Details in this Area:
Central, North-East (Isan)
Kanchanaburi, Suphan Buri, Sara Buri, Nakhon Ratchasima, Nakhon Nayok, Phra Nakhon Sri Ayutthaya, Nakhon Pathom, Nonthaburi, Pathum Thani, Bangkok, Samut Sakhon, Samut Prakhan, Ratchaburi, Samut Songkhram, Chachoengsao, Chonburi, Phetchaburi
Nong Ya Sai, Sam Chuk, Muak Lek, Pak Chong, Lao Khwan, Sri Prachan, Don Chedi, Kaeng Khoi, U Thong, Suphan Buri, Bang Pla Ma, Bang Sai, Bang Pa-in, Wang Noi, Nong Khae, Sa Noi, Lat Bua Luang, Lat Lum Kaeg, Samkhok, Khlong Luang, Nong Sua, Bang Bua Thong, Bang Yai, Pathum Thani, Pak Kret, Lam Luk Ka, Tanya Buri, Nakhon Chaisi, Sam Phran, Nonthaburi, Taling Chan, Bangkok, Bang Kapi, Phra Khanong, Min Buri, Nong Chok, Krathum Baen, Samut Prakhan, Phra Samut Chedi, Bang Phli, Bang Bo, Ratcha Buri, Samut Songkhram, Amphawa, Bang Pakong, Phan Thong, Phanat Nikhom, Pak Tho, Chonburi, Ban Bung, Bo Thong, Nong Ya Plong, Khao Yoi, Phetchaburi, Ban Lat, Ban Laem, Nong Yai, Ratchaburi, Suphanburi, Pathumthani
Khao Yai NP
Bight of Bangkok, Gulf of Siam, Floating Market, Rose Garden, Sam Lan Waterfall Park, Khao Kieo Open Zoo, Heo Narok Waterfall Park, Heo Suwat Waterfall Park
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||According to most historians, the ancient town of Kanchanaburi was located near Ban Lat Ya, a small village situated approximately 16 kilometers north of the present town. The site was repeatedly recorded in Thai history as an invasion route which the Burmese used to enter Thai Kingdoms.
Kanchanaburi, which has mostly mountainous terrain, covers an area of approximately 19,473 square kilometers and is the third largest province in Thailand after Chiang Mai and Nakhon Ratchasima. Situated approximately 129 kilometres west of Bangkok, Kanchanaburi shares a border with Myanmar to the west, Tak and Uthai Thani Provinces to the north, Suphan Buri and Nakhon Pathom Provinces to the east, and Ratchaburi Province to the south.
In north and west Kanchanaburi, the terrain is comprised mainly of mountains and high plains, with the Thanon Thongchai Range acting as a natural border between Thailand and Myanmar. The range is the source of Kanchanaburis two most important rivers Mae Nam Khwae Noi and Mae Nam Khwae Yai, which form the famous Maenam Mae Klong. As a result, several of Thailand's largest Namtok (waterfalls) and most extensive wildlife sanctuaries are found in this area.
The magnificent landscape and charming beauty of Kanchanaburi have resulted in major tourist attractions including several well-known waterfalls, caves which were once inhabited by Neolithic man, pristine national parks, tranquil rivers, virgin forests, and reservoir. Together, they offer an intriguing experience for first-time or repeat visitors. Whether its fishing, rafting, canoeing, mountain biking, bird-watching, star-gazing, golfing, elephant and jungle trekking, or even living in bamboo rafts, Kanchanaburi takes pride in offering them all.
The city of Kanchanaburi is located at the point where two tributaries, the Khwae Noi and Khwae Yai meet and form the Maenam Mae Klong. This is the location of the notorious Death Railway and the Bridge on the River Khwae one of the worlds famous World War II sites which have been immortalized in print and film.
In economic terms, Kanchanaburi has been doing well on a national scale, with over 10 per cent growth annually. Important industries include sugar, agricultural products and jewelry. Tourism is also a main source of income for the locals as the provinces high tourism potential has made Kanchanaburi number one among the west provinces in having the highest number of visitors each year.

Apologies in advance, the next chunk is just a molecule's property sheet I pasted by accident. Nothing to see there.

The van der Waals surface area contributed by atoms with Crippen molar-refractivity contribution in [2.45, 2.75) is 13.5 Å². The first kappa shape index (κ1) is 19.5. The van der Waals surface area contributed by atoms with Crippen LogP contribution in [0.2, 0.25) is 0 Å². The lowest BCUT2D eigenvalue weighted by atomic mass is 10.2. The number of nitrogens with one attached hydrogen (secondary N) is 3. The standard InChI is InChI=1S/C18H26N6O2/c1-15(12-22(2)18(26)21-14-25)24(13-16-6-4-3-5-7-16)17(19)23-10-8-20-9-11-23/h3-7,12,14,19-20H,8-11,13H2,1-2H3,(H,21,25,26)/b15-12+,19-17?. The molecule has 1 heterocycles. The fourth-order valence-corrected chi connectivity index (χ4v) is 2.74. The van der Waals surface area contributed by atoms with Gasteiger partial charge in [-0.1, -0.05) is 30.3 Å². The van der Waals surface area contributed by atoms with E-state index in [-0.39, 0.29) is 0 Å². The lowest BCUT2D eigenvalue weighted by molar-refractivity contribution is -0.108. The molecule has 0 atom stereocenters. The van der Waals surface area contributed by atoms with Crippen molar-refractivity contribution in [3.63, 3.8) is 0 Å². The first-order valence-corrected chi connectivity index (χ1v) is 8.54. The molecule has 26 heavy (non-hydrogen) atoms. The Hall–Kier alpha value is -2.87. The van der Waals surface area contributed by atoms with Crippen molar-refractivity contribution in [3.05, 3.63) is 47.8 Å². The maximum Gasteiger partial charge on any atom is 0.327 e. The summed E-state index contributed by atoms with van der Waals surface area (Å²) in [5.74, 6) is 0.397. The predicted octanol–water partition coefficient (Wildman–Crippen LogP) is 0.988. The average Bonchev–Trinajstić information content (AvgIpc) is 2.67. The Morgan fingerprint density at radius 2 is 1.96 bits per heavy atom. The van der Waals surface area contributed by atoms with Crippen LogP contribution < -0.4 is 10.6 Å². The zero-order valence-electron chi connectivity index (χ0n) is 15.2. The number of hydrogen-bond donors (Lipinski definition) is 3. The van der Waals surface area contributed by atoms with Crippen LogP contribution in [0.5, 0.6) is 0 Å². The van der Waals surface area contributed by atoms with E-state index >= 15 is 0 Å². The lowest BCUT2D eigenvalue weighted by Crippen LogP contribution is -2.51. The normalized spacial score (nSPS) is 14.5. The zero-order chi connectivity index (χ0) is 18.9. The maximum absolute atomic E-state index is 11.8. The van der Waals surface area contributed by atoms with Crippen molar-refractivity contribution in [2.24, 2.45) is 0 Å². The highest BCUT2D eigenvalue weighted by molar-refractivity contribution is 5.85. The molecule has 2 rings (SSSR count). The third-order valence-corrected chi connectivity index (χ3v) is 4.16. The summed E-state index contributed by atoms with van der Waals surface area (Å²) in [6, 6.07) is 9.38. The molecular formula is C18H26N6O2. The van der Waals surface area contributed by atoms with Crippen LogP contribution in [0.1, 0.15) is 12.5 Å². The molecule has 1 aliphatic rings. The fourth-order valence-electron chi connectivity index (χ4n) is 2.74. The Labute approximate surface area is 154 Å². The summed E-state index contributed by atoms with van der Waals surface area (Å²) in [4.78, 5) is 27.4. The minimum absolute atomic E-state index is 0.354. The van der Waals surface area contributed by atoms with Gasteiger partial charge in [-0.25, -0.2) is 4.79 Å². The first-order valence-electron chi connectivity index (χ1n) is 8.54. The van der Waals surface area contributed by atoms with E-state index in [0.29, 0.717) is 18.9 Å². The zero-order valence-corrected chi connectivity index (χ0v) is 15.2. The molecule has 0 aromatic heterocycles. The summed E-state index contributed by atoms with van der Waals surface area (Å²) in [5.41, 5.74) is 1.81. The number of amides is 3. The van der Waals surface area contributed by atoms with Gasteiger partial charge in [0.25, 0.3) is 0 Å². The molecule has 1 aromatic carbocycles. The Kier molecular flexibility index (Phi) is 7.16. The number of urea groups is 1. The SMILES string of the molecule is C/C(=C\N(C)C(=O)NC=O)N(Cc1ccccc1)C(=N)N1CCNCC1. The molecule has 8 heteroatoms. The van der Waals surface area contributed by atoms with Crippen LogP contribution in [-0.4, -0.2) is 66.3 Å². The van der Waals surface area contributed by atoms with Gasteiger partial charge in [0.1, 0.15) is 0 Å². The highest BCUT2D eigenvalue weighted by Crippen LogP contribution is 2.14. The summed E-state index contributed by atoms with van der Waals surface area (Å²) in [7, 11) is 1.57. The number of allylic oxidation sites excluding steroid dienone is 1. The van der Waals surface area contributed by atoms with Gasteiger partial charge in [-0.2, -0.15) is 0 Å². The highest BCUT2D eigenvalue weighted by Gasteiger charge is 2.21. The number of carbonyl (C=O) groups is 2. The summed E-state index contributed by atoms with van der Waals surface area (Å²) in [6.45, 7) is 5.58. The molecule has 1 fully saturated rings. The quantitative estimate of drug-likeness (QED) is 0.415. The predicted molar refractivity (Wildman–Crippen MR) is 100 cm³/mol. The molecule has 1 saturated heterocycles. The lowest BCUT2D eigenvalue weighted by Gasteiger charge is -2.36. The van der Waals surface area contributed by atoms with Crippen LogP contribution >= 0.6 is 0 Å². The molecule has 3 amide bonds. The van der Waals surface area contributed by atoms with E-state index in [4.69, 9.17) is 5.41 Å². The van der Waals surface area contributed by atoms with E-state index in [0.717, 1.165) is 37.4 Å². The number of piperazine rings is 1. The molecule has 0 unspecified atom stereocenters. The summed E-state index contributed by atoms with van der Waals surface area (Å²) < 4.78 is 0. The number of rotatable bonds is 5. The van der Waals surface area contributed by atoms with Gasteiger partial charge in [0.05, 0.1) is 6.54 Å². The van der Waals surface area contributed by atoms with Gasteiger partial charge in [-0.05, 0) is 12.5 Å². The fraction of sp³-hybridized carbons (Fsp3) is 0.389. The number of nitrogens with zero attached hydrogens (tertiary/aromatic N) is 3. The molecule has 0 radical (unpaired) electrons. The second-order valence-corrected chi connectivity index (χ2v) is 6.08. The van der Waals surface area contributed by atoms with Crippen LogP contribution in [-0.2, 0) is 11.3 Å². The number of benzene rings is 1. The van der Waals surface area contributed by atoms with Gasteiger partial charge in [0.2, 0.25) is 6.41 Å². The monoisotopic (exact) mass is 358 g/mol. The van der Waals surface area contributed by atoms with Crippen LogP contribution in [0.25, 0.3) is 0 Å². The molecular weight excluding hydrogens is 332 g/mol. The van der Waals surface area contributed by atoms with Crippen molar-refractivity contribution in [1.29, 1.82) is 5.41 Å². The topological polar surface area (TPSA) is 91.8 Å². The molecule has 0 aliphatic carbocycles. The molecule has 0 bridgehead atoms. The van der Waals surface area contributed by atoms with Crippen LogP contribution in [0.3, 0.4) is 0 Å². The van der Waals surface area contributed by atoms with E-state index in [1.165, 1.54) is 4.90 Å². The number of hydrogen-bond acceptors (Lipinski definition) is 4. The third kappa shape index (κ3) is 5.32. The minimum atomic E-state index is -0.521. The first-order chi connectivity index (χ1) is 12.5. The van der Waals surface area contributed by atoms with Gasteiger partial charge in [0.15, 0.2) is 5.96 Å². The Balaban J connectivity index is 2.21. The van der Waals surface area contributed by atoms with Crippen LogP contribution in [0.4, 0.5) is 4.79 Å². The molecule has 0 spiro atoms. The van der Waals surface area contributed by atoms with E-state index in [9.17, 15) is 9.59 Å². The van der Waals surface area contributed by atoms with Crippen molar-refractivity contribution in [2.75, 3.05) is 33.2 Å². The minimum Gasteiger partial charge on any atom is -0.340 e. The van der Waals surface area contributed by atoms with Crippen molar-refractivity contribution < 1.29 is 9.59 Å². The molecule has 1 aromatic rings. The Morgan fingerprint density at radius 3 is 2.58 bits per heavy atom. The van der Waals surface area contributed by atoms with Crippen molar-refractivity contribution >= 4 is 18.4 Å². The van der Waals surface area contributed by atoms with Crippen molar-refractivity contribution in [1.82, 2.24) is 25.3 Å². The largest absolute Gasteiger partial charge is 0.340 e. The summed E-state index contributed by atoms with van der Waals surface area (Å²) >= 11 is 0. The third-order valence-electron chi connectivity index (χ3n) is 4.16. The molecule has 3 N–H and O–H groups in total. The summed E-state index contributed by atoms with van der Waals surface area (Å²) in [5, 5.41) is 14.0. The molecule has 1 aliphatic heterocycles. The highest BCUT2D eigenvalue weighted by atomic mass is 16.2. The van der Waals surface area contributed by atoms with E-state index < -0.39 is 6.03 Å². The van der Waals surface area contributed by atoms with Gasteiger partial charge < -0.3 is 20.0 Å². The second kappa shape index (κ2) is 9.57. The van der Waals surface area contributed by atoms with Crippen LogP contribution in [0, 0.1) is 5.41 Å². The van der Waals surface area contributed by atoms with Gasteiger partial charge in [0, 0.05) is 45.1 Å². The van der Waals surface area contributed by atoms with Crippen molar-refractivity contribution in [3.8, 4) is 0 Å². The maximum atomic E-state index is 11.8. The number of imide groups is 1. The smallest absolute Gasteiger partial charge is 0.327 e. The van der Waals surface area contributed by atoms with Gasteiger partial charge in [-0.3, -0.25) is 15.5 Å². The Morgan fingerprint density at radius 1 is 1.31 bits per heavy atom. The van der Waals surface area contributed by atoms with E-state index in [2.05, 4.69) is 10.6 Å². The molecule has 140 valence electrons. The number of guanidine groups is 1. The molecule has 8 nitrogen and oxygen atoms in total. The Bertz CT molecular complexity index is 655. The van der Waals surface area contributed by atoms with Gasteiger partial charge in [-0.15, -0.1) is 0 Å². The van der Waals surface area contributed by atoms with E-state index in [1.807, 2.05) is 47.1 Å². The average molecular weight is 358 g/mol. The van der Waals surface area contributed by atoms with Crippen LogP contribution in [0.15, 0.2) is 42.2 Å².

Residents of Kanchanaburi are engaged in agricultural activities. Most of the locals are of Thai ancestry with notable Mon and Karen minorities. Rural dwellers enjoy living simply and respecting nature. Moreover folk music and dances dating back at least 500 years are still performed today.
||Just a hundred kilometres away from Bangkok, Suphan Buri is an ancient town rich in natural and historical heritage. The province was once an important border town involving battles and important wars during the period of the Ayutthaya kingdom. So, today, travelling around the province is like drifting through historical novels. Historical evidence leads you to travel to the past such as Don Chedi Monument, Wat Khao Khuen whose abbot played a significant role in Thai history, U Thong National Museum, etc. Furthermore, various natural wonders such as Phu Toei National Park, Bueng Chawak Aquarium, as well as the famous local-style cake Sali Suphan always impress visitors.
Suphan Buri occupies a total area of 5,358 square kilometres and is administratively divided into 10 districts (Amphoes); Muang Suphan Buri, Doem Bang Nang Buat, Bang Pla Ma, Si Prachan, Song Phi Nong, Sam Chuk, U Thong, Don Chedi, Dan Chang and Nong Ya Sai.
||Saraburi, the province of historical sites, the holy footprint, the beauty of nature, and famous food, is located some 108 kilometres from Bangkok. Travelling to and around Saraburi could be made in one day. The province is administratively divided into 13 districts: Muang Saraburi, Nong Saeng, Sao Hai, Ban Mo, Phra Phutthabat, Nong Don, Kaeng Khoi, Muak Lek, Wang Muang, Wihan Daeng, Nong Khae, Don Phut, and Chaloem Phra Kiat.
||Nakhon Ratchasima, generally known as "Khorat", is Thailand's largest province situated on sprawling northeast plateau. Located approximately 260 kilometers northeast of Bangkok, the city itself serves as the gateway to the lower northeastern region.
Covering an area of 25,494 square kilometers that is mainly plateaus and mountainous terrain, Khorat has fascinating traditions, charming hospitality, splendid natural scenery and awesome historical sites.
Some of the main attractions in Khorat are Khmer ruins. Scattered around the province, these products of ancient wisdom shines through time. One of the Thailand's finest Khmer ruins can be seen here next to Mon and Lao sites. In addition, Khorat has an abundance of natural attractions in its forests, hills, wildlife and waterfalls that are easily accessible in locations such as Khao Yai National Park.
Apart from the famous statue of Khun Ying Mo, Khorat is most well known for silk weaving (in Pak Thong Chai) and a variety of top-notch quality handicrafts such as clay pottery products of Dan Kwian.
Geographically, Nakhon Ratchasima borders on Chiyaphum and Khon Kaen Provinces in the north, Buriram Province in the east, Chiyaphum and Saraburi Provinces in the west and Nakhon Nayok and Prachin Buri Provinces in the south.